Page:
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The Cultivation of ResentmentTreaty Rights and the New Right$
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Jeffrey R. Dudas

Print publication date: 2008

Print ISBN-13: 9780804758093

Published to Stanford Scholarship Online: June 2013

DOI: 10.11126/stanford/9780804758093.001.0001

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Mobilizing Nationhood: The Treaty-Rights Movement and the Roots of Resentment

Mobilizing Nationhood: The Treaty-Rights Movement and the Roots of Resentment

Chapter:
(p.17) Chapter 2 Mobilizing Nationhood: The Treaty-Rights Movement and the Roots of Resentment
Source:
The Cultivation of Resentment
Publisher:
Stanford University Press
DOI:10.11126/stanford/9780804758093.003.0002

This chapter describes the specific and general contexts against which anti-treaty-rights activists react. In so doing, it sketches the backdrop for contemporary tribal legal mobilizations. The recognition by national officials of treaty rights to sovereign governance has been critical to Indian activism. Equally important has been the willingness of tribal nations to mobilize these treaty rights to secure national, state, and local compliance with the provisions that they promise. The chapter illustrates some of the core insights of the legal-mobilization scholarship. Legal mobilizations, if they are to be successful tools for social change, require a favorable set of conditions internal and external to the movements. Just such a constellation of favorable conditions emerged in the United States during the 1960s and 1970s; these conditions facilitated the successful legal mobilizations that propelled the treaty-rights movement. However, this favorable context was momentary, quickly giving way to a more negative context even as the most notable victories of the era resonated.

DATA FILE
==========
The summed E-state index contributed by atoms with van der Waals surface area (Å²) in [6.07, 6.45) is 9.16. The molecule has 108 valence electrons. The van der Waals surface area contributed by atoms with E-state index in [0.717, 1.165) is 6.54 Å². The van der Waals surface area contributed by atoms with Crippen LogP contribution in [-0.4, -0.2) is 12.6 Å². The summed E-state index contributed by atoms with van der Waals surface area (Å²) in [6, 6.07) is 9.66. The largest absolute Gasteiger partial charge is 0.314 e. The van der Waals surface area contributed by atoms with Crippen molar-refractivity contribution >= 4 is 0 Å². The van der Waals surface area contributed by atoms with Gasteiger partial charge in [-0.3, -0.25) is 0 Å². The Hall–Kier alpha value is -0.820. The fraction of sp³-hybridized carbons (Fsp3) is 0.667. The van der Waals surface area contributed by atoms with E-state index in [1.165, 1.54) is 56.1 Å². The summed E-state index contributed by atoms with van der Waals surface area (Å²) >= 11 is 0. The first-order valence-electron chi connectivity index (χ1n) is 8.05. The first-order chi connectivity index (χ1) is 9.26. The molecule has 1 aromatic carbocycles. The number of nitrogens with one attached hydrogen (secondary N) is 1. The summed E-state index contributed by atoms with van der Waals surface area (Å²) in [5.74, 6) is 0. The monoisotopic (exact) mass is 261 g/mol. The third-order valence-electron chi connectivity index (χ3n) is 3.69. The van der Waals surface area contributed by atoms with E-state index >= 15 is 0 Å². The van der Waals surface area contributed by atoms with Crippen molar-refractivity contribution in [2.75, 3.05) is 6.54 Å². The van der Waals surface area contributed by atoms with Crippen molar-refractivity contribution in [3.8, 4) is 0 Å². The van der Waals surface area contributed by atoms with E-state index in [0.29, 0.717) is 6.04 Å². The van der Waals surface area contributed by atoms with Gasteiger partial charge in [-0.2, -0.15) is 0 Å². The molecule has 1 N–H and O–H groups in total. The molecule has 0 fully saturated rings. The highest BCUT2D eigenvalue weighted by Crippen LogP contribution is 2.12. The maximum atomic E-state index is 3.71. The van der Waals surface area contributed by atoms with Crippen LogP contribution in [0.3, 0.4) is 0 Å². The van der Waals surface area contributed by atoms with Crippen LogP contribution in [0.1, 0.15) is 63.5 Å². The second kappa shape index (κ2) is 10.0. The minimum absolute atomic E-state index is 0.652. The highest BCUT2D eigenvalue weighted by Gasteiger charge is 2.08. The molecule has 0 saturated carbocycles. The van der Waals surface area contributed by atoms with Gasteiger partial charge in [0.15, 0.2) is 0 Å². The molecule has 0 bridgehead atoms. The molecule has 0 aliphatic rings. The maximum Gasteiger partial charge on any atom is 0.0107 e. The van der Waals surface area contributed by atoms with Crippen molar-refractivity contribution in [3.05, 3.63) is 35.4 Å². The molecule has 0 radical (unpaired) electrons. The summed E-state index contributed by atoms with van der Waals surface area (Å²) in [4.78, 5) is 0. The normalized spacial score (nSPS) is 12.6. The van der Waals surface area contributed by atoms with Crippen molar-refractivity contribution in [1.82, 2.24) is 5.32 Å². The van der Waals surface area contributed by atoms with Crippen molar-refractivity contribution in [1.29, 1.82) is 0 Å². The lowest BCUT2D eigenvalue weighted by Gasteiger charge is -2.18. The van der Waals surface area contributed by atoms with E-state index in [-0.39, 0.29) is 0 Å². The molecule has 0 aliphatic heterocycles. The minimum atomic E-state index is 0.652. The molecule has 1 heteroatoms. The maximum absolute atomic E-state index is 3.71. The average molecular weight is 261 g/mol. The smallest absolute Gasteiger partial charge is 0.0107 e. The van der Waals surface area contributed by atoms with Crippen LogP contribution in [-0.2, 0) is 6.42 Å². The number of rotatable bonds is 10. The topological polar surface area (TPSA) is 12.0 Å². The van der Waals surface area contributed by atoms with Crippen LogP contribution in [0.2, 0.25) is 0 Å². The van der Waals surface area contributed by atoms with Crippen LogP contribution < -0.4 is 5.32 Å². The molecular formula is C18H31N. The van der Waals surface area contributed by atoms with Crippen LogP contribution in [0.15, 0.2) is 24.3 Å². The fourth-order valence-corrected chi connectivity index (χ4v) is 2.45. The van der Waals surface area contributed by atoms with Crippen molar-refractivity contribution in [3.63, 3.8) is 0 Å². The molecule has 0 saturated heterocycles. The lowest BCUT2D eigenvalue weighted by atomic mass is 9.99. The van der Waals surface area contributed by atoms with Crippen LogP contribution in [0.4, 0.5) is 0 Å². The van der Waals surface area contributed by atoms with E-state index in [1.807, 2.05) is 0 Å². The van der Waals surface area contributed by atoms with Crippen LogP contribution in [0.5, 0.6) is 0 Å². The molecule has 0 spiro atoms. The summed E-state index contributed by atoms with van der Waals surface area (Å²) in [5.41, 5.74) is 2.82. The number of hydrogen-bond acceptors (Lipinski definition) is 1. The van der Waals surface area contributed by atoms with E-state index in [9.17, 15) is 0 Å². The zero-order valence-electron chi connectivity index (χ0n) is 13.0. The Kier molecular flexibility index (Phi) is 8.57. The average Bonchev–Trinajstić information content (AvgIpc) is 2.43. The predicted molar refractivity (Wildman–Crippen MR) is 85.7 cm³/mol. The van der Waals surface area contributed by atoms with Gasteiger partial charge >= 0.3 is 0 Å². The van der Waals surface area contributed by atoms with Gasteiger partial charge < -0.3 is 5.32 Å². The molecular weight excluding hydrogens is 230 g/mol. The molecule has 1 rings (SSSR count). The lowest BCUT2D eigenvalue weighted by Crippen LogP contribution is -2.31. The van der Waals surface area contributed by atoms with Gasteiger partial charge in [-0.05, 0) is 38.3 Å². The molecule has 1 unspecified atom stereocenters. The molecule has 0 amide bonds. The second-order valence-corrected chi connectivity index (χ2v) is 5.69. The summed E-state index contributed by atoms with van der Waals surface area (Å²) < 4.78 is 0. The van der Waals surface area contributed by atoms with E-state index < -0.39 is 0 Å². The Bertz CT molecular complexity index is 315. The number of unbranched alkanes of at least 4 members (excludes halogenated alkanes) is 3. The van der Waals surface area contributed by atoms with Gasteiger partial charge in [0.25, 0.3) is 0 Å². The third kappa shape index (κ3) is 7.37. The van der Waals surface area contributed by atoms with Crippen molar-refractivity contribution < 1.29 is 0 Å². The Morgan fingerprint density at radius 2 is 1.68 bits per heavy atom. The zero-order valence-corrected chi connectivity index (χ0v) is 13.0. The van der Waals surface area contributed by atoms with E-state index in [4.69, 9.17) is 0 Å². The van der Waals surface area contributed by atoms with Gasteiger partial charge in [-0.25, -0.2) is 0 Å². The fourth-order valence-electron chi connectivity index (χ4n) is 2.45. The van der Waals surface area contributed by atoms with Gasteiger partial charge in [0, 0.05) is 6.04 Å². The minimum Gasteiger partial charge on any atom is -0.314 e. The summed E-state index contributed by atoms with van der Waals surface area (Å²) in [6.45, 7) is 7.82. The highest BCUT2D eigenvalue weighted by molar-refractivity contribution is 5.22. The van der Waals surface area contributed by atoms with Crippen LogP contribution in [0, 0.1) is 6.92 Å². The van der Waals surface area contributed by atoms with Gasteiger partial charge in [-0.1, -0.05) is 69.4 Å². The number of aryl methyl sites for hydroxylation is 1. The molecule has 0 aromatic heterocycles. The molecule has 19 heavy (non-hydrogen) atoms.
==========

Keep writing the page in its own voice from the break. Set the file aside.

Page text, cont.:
Keywords:   tribal activism, Indian activism, legal mobilizations, anti-treaty rights, sovereign governance, social change

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